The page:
Conductor

Sir Simon Rattle

Conductor

Sir Simon Rattle was born in Liverpool and studied at the Royal Academy of Music in London./span>

From 1980 to 1998, Sir Simon was Principal Conductor and Artistic Adviser of the City of Birmingham Symphony Orchestra and was appointed Music Director in 1990. He moved to Berlin in 2002 and held the positions of Artistic Director and Chief Conductor of the Berliner Philharmoniker until he stepped down in 2018. Sir Simon became Music Director of the London Symphony Orchestra in September 2017 and spent the 2017-18 season at the helm of both ensembles.

Sir Simon has made over 70 recordings for EMI record label (now Warner Classics) and has received numerous prestigious international awards for his recordings on various labels. Releases on EMI include Stravinsky’s Symphony of Psalms (which received the 2009 Grammy Award for Best Choral Performance) Berlioz's Symphonie fantastique, Ravel’s L'enfant et les sortileges, Tchaikovsky’s Nutcracker Suite, Mahler’s Symphony No. 2 and Stravinsky’s The Rite of Spring. From 2014 Sir Simon continued to build his recording portfolio with the Berliner Philharmoniker’s new in-house label, Berliner Philharmoniker Recordings, which led to recordings of the Beethoven, Schumann and Sibelius symphony cycles. Sir Simon’s most recent recordings include Debussy’s Pelléas et Mélisande, Turnage’s Remembering, and Ravel, Dutilleux and Delage on Blue-Ray & DVD with the London Symphony Orchestra’s record label, LSO Live.

Music education is of supreme importance to Sir Simon, and his partnership with the Berliner Philiharmoniker broke new ground with the education programme Zukunft@Bphil, earning him the Comenius Prize, the Schiller Special Prize from the city of Mannheim, the Golden Camera and the Urania Medal. He and the Berliner Philharmoniker were also appointed International UNICEF Ambassadors in 2004 - the first time this honour has been conferred on an artistic ensemble. Sir Simon has also been awarded several prestigious personal honours which include a knighthood in 1994, becoming a member of the Order of Merit from Her Majesty the Queen in 2014 and most recently, being given the Freedom of the City of London in 2018.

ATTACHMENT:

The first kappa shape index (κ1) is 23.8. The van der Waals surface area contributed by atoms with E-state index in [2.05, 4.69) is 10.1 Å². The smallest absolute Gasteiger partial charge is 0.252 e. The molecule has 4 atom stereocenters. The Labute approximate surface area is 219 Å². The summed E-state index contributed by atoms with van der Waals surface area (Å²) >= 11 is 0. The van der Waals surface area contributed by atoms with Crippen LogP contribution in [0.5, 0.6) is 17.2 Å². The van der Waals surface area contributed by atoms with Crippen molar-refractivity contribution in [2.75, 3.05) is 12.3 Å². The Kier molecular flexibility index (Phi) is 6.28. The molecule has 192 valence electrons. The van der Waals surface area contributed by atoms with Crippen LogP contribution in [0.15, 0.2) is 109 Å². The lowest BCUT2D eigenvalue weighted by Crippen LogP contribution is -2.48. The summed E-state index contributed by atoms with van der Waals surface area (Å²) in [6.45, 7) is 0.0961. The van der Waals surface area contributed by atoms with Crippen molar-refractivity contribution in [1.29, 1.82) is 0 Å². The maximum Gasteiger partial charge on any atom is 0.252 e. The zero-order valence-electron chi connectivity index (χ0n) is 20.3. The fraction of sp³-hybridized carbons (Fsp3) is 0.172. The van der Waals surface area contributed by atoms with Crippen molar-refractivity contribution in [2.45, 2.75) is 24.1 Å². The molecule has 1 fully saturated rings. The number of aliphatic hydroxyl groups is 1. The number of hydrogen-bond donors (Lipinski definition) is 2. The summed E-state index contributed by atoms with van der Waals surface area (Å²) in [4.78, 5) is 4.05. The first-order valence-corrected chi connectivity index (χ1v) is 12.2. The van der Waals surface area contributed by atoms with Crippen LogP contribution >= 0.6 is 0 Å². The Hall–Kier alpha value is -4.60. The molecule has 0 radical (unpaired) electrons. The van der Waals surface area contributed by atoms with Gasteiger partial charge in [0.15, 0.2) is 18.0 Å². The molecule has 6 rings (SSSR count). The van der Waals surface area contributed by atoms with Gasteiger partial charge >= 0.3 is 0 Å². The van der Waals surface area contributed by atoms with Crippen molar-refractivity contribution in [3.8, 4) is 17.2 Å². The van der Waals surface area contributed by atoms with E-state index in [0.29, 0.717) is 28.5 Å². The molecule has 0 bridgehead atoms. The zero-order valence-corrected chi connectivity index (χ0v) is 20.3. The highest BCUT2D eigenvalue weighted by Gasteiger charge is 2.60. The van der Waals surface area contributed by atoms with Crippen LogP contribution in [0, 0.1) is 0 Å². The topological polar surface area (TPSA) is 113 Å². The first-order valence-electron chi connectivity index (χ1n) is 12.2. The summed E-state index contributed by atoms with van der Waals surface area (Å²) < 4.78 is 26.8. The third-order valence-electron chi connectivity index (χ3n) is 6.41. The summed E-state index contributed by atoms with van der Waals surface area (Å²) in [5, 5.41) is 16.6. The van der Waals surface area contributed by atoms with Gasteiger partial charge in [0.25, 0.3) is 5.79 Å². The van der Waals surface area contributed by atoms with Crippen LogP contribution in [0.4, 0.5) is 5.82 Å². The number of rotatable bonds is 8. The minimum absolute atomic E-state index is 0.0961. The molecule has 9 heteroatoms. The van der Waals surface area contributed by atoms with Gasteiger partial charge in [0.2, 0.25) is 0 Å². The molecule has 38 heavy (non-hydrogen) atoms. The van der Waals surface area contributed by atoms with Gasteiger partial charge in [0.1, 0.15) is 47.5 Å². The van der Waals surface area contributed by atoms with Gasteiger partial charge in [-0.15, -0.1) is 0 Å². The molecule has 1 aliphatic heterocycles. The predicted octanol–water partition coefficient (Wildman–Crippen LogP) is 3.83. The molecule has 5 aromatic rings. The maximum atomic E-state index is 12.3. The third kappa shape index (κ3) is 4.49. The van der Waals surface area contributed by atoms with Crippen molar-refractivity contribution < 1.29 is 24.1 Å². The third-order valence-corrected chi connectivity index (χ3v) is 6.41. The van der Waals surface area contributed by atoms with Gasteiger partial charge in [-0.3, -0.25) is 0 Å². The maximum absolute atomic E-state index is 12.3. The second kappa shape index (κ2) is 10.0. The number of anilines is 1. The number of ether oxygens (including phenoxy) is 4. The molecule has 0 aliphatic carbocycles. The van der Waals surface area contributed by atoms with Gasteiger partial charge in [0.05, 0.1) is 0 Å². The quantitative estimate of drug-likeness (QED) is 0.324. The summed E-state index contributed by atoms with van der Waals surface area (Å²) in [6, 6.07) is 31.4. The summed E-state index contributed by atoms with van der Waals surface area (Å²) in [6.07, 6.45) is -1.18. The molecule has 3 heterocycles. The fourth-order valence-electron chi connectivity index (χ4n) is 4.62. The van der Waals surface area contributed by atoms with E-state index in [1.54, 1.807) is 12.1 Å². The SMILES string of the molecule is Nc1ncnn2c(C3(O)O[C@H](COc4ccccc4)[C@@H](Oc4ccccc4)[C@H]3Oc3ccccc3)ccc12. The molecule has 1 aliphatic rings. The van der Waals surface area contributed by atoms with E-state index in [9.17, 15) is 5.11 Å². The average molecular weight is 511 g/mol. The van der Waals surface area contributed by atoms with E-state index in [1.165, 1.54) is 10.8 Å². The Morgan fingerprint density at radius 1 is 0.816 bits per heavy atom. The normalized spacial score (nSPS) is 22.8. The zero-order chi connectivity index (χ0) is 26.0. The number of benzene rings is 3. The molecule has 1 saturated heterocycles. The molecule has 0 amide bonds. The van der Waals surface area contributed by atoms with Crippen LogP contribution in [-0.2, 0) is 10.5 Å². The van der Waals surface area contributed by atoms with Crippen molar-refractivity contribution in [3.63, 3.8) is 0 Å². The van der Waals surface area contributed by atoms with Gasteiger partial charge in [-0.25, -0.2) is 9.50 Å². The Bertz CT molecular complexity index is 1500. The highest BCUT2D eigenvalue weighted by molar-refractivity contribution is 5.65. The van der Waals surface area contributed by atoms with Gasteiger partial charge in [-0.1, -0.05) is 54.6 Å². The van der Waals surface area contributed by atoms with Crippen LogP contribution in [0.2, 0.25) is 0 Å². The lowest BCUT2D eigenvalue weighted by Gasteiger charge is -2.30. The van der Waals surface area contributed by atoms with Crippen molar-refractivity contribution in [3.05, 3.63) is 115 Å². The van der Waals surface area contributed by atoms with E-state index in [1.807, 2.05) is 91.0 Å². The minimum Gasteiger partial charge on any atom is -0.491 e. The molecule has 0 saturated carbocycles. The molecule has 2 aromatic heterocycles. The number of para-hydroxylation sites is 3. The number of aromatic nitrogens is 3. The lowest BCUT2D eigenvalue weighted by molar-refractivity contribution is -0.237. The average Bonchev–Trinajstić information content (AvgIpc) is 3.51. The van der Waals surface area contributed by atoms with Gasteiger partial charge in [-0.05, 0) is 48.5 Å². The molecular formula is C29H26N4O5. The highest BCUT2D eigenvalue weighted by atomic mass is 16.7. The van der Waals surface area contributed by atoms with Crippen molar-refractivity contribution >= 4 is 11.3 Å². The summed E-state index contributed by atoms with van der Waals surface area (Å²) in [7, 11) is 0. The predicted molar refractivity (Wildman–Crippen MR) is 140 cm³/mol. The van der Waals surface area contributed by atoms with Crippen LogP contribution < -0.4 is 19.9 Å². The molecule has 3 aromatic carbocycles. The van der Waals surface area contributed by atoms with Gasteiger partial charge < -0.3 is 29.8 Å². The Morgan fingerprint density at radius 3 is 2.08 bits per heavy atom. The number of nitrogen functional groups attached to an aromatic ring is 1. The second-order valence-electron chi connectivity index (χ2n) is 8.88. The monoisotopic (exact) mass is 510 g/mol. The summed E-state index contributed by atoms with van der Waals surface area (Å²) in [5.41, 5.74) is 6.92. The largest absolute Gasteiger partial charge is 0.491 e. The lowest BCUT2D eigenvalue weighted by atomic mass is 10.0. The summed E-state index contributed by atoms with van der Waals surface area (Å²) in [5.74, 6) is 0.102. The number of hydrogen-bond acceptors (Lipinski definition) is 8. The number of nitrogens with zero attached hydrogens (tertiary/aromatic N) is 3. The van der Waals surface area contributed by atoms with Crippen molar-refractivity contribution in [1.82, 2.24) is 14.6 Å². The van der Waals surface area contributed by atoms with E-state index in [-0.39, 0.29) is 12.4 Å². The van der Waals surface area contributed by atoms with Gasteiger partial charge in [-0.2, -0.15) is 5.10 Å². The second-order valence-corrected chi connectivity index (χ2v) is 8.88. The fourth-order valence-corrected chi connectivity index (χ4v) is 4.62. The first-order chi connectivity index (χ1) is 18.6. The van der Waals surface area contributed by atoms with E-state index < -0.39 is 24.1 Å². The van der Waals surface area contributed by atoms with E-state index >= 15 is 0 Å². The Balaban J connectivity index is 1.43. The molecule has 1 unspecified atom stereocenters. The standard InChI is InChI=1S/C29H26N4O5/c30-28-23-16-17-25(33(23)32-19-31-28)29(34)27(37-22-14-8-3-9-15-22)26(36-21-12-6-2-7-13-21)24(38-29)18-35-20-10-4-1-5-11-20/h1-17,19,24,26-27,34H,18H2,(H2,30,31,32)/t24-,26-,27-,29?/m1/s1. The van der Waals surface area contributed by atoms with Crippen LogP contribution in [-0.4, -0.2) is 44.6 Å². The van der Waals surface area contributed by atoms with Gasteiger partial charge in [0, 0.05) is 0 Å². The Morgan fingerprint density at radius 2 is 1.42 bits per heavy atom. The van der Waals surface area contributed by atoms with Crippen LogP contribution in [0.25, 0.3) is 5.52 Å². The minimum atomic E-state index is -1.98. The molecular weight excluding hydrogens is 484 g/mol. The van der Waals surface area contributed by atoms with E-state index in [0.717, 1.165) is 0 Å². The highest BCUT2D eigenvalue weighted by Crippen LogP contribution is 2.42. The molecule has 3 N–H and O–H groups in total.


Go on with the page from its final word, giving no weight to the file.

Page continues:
From 2013, Sir Simon took up residency at Baden-Baden Osterfestspiele performing Die Zauberflöte and a series of concerts with the Berliner Philharmoniker in his first season. Since then the partnership led to performances of Puccini’s Manon Lescaut, Peter Sellars’s ritualization of Bach’s St. John Passion, Strauss’s Der Rosenkavalier, Berlioz’s La damnation de Faust, Wagner’s Tristan und Isolde and most recently, Parsifal in 2018. For Salzburg Osterfestspiele, Rattle has conducted staged productions of Fidelio, Così fan tutte, Peter Grimes, Pelléas et Mélisande, Salome and Carmen, a concert performance of Idomeneo and many contrasting concert programmes. He has also conducted Wagner's Der Ring des Nibelungen with the Berliner Philharmoniker for Festival d'Aix-en-Provence and Salzburg Osterfestspiele and most recently at the Deutsche Oper Berlin and Wiener Staatsoper. Other recent opera productions for Sir Simon include Pelléas et Mélisande and Dialogues des Carmélites for the Royal Opera House; L'Étoile, Aus einem Totenhaus, Káťa Kabanová and La damnation de Faust for the Deutsche Staatsoper Berlin, and Andrew Norman’s A Trip to the Moon at the Barbican Centre, London.